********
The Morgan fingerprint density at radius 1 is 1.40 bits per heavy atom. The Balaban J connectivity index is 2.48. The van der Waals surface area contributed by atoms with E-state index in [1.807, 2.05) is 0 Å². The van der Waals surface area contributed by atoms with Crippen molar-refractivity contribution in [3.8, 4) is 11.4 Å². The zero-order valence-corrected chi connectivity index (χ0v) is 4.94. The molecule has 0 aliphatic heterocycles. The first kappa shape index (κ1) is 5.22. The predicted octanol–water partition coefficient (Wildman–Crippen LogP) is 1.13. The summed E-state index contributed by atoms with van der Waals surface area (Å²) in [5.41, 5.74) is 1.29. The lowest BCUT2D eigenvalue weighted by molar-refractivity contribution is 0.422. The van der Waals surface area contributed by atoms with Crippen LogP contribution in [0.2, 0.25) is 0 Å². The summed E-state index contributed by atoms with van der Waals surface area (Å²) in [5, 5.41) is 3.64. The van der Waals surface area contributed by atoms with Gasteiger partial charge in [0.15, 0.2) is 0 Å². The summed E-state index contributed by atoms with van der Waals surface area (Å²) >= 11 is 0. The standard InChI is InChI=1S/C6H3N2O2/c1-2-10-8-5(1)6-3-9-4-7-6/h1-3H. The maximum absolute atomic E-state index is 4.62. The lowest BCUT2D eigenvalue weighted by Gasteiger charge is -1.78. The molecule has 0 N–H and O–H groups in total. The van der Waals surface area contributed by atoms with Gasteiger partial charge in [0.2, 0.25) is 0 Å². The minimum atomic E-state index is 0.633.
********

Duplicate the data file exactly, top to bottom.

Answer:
The Morgan fingerprint density at radius 1 is 1.40 bits per heavy atom. The Balaban J connectivity index is 2.48. The van der Waals surface area contributed by atoms with E-state index in [1.807, 2.05) is 0 Å². The van der Waals surface area contributed by atoms with Crippen molar-refractivity contribution in [3.8, 4) is 11.4 Å². The zero-order valence-corrected chi connectivity index (χ0v) is 4.94. The molecule has 0 aliphatic heterocycles. The first kappa shape index (κ1) is 5.22. The predicted octanol–water partition coefficient (Wildman–Crippen LogP) is 1.13. The summed E-state index contributed by atoms with van der Waals surface area (Å²) in [5.41, 5.74) is 1.29. The lowest BCUT2D eigenvalue weighted by molar-refractivity contribution is 0.422. The van der Waals surface area contributed by atoms with Crippen LogP contribution in [0.2, 0.25) is 0 Å². The summed E-state index contributed by atoms with van der Waals surface area (Å²) in [5, 5.41) is 3.64. The van der Waals surface area contributed by atoms with Gasteiger partial charge in [0.15, 0.2) is 0 Å². The summed E-state index contributed by atoms with van der Waals surface area (Å²) >= 11 is 0. The standard InChI is InChI=1S/C6H3N2O2/c1-2-10-8-5(1)6-3-9-4-7-6/h1-3H. The maximum absolute atomic E-state index is 4.62. The lowest BCUT2D eigenvalue weighted by Gasteiger charge is -1.78. The molecule has 0 N–H and O–H groups in total. The van der Waals surface area contributed by atoms with Gasteiger partial charge in [0.2, 0.25) is 0 Å². The minimum atomic E-state index is 0.633.